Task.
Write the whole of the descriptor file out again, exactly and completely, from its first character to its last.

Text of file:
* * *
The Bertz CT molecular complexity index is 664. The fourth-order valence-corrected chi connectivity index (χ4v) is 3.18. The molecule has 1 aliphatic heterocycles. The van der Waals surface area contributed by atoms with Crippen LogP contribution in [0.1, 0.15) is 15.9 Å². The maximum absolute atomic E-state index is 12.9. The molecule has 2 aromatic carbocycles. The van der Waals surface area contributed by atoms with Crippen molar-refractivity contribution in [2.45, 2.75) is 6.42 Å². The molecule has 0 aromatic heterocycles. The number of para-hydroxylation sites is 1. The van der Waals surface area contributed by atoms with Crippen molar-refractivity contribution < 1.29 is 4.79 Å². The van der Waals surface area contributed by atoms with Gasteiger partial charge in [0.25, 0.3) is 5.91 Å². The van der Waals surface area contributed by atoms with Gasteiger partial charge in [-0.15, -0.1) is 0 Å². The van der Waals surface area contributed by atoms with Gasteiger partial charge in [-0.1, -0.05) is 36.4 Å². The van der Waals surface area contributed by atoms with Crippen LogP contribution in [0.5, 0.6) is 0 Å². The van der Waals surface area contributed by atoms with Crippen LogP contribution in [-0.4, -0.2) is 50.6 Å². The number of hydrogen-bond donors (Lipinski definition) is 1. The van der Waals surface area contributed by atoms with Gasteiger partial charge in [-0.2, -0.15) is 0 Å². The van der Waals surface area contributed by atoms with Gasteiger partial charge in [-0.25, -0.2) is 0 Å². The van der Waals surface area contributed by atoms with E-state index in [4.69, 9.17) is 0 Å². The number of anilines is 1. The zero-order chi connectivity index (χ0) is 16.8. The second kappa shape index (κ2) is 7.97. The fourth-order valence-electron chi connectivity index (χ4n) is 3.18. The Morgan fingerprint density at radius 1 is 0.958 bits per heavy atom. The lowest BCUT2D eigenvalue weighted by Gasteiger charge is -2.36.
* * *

The Bertz CT molecular complexity index is 664. The fourth-order valence-corrected chi connectivity index (χ4v) is 3.18. The molecule has 1 aliphatic heterocycles. The van der Waals surface area contributed by atoms with Crippen LogP contribution in [0.1, 0.15) is 15.9 Å². The maximum absolute atomic E-state index is 12.9. The molecule has 2 aromatic carbocycles. The van der Waals surface area contributed by atoms with Crippen molar-refractivity contribution in [2.45, 2.75) is 6.42 Å². The molecule has 0 aromatic heterocycles. The number of para-hydroxylation sites is 1. The van der Waals surface area contributed by atoms with Crippen molar-refractivity contribution < 1.29 is 4.79 Å². The van der Waals surface area contributed by atoms with Gasteiger partial charge in [0.25, 0.3) is 5.91 Å². The van der Waals surface area contributed by atoms with Gasteiger partial charge in [-0.15, -0.1) is 0 Å². The van der Waals surface area contributed by atoms with Gasteiger partial charge in [-0.1, -0.05) is 36.4 Å². The van der Waals surface area contributed by atoms with Crippen LogP contribution in [0.5, 0.6) is 0 Å². The van der Waals surface area contributed by atoms with Crippen LogP contribution in [-0.4, -0.2) is 50.6 Å². The number of hydrogen-bond donors (Lipinski definition) is 1. The van der Waals surface area contributed by atoms with Gasteiger partial charge in [-0.2, -0.15) is 0 Å². The van der Waals surface area contributed by atoms with Gasteiger partial charge in [-0.25, -0.2) is 0 Å². The van der Waals surface area contributed by atoms with E-state index in [4.69, 9.17) is 0 Å². The number of anilines is 1. The zero-order chi connectivity index (χ0) is 16.8. The second kappa shape index (κ2) is 7.97. The fourth-order valence-electron chi connectivity index (χ4n) is 3.18. The Morgan fingerprint density at radius 1 is 0.958 bits per heavy atom. The lowest BCUT2D eigenvalue weighted by Gasteiger charge is -2.36.